In March 2020, news agencies disseminated reports that ibuprofen may worsen COVID-19 symptoms. But soon after these reports, the Food and Drug Administration (FDA) denied any evidence concerning NSAID use with worsening COVID-19 infection and instructed people to take NSAIDs as directed. In addition, another national cohort study in Denmark on COVID-19 positive patients also indicated no associations amongst NSAID use and hospitalization, risk of mortality, or severity of illness.

Significance of Adequate Hydration and Nutrition

Fever is the body’s defense against the infection, which increases the body’s basal metabolic rate (BMR) and burns many calories, causing more fluid loss. Because our immune system critically relies on healthy nourishment and hydration, eating and drinking are the two important cornerstones to combat the virus and support the immune system.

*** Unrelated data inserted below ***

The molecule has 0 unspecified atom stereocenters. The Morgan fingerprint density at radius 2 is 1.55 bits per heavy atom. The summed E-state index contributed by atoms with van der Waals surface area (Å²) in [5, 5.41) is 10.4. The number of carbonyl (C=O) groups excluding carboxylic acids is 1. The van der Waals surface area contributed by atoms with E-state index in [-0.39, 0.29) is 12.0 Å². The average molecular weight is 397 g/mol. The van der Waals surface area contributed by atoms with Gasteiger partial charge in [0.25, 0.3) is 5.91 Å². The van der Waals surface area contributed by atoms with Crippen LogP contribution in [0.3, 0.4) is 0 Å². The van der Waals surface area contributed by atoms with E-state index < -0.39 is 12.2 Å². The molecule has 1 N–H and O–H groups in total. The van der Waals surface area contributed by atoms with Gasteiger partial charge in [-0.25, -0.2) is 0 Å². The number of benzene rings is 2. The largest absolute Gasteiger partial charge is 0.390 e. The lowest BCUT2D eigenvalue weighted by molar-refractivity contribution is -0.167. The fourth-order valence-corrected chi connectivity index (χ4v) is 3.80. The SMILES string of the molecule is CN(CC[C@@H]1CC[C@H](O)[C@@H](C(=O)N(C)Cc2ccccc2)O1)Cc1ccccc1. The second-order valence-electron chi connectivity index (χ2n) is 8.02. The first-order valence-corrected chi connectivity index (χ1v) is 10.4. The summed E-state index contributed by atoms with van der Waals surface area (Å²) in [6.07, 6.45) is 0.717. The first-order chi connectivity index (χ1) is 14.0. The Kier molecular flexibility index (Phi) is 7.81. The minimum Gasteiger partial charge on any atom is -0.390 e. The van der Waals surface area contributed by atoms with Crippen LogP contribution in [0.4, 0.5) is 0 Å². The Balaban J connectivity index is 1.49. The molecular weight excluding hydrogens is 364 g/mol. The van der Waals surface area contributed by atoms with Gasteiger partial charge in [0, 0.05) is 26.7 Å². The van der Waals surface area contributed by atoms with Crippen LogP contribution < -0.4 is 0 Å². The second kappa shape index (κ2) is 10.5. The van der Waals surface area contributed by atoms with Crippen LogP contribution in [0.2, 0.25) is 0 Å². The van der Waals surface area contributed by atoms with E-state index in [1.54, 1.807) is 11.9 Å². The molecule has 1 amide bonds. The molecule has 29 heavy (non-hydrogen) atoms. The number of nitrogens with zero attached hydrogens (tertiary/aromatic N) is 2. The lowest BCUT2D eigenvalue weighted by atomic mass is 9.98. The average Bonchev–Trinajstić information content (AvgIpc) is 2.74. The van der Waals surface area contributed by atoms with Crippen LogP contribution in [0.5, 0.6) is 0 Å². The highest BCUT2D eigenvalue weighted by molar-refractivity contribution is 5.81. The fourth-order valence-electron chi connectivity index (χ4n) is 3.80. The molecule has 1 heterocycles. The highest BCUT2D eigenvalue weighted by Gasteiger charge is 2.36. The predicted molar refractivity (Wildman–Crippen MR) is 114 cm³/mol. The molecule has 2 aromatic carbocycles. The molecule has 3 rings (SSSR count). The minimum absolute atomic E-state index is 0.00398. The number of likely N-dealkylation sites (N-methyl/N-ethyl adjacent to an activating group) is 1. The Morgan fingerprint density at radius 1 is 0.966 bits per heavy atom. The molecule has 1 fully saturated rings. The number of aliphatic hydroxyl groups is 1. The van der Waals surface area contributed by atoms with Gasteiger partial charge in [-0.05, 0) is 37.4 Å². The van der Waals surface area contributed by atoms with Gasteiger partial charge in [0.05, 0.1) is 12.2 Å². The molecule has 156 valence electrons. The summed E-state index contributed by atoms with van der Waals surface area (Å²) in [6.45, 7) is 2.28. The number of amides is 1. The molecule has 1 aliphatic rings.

It is imperative to keep eating and drinking to replenish fluids lost through sweating, coughing, urinating, etc., even if a person does not feel hungry or thirsty.

  • Drink a minimum of 8 to 12 (8-ounce) cups in 24 hours (consult a doctor first if you have ever been told to follow a fluid restriction or low sodium levels).
  • Take frequent small sips if unable to drink large amounts and keep fluids at the bedside.
  • Use a variety of beverages.
  • Normal daily calorie intake is 2000 (female) to 2500 (male) calories, but with increased stress on the body with infection, you need 400 to 500 extra calories per day.

Home Management With Mild COVID-19 Symptoms

Many people with COVID-19 infection develop a mild illness that can be managed at home without medical care. This also helps by not filling up hospitals and doctor’s offices.

They should be isolated from others, stay in an independent room, and use a separate bathroom if available. Follow the steps to care for yourself and to help prevent the spread of COVID-19:

  • Monitor symptoms closely and get tested.
  • Cover your nose and mouth with a mask if around people.
  • Wash your hands frequently and disinfect high-touch surfaces.